Obesity is characterised by alterations in metabolic function which result from a combination of increasing total body fatness and the regional distribution of adipose tissue.
Abdominal visceral obesity is particularly associated with hyperinsulinaemia, increased portal vein free fatty acid concentration, hepatic gluconeogenesis, altered adrenocortical activity and androgen secretion and reduced plasma sex hormone binding globulin levels.
These alterations, which are accompanied by changes in visceral adipocyte sensitivity to plasma catecholamine stimulation, enhance further visceral fat deposition and the perpetuation of the metabolic derangements.
The characteristic dyslipidaemia associated with upper body obesity and the frequent development of NIDDM are predictable consequences.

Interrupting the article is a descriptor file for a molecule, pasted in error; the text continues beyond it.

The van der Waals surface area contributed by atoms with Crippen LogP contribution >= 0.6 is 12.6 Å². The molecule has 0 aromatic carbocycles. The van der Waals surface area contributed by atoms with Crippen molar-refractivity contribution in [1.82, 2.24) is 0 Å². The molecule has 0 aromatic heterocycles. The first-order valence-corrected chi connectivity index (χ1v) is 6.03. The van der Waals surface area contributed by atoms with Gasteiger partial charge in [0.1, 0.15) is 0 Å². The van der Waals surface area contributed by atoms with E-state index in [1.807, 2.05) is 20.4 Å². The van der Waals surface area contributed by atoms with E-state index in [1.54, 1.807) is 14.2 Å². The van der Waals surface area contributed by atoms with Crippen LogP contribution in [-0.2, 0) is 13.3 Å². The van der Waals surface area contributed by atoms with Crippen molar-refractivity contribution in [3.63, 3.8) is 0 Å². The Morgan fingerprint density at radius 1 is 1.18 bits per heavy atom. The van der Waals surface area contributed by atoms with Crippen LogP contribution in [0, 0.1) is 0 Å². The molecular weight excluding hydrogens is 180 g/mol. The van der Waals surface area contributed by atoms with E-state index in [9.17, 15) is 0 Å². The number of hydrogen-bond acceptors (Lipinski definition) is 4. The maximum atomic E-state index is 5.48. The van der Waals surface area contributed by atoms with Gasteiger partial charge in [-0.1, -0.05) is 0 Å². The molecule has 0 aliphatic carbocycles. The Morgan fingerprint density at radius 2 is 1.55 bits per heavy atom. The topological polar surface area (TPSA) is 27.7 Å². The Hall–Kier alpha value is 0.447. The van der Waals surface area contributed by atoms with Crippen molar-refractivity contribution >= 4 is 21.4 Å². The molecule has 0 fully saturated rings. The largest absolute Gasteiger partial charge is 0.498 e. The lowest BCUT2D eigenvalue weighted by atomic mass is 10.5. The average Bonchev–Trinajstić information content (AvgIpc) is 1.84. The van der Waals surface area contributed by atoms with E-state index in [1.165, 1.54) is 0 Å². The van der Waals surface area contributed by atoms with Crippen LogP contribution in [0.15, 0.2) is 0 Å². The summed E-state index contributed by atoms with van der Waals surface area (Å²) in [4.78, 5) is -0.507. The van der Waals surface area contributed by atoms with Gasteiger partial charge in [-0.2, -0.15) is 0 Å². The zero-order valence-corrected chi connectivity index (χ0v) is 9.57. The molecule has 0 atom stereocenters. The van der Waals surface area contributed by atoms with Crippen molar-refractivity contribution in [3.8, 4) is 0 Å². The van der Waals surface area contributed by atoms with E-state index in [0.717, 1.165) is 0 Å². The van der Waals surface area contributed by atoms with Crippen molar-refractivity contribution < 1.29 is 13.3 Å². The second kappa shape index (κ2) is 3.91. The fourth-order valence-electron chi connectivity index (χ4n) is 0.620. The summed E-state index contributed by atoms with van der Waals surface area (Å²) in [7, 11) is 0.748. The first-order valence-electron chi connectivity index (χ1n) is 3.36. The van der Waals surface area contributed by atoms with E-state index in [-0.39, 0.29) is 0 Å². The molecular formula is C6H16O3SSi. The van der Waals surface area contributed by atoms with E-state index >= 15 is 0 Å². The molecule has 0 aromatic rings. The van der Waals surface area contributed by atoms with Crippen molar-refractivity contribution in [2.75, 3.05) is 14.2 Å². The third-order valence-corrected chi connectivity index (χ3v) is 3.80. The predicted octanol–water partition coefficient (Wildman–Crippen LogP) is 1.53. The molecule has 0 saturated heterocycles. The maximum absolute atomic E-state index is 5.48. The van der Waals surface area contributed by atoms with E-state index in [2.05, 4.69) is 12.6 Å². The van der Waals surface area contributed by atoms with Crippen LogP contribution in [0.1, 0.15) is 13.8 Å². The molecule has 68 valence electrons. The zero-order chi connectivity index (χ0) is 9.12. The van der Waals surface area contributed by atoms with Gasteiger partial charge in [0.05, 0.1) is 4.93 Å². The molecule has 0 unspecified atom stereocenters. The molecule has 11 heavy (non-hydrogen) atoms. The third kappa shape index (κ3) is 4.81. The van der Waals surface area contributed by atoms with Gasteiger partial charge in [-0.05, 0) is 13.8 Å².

In contrast to the considerable knowledge about the biochemical background to these alterations, relatively little is understood about the mechanisms through which an individual's ethnic background influences the changes.
This chapter reviews these important issues.
Mots-clés Pascal : Obésité, Association, Facteur risque, Diabète non insulinodépendant, Trouble métabolisme, Physiopathologie, Mécanisme action, Ethnie, Homme, Article synthèse, Etat nutritionnel, Trouble nutrition, Education santé, Endocrinopathie
Mots-clés Pascal anglais : Obesity, Association, Risk factor, Non insulin dependent diabetes, Metabolic disorder, Pathophysiology, Mechanism of action, Ethnic group, Human, Review, Nutritional status, Nutrition disorder, Health education, Endocrinopathy
Notice produite par :
Inist-CNRS - Institut de l'Information Scientifique et Technique
Cote : 97-0417736
Code Inist : 002B22B. Création : 19/12/1997.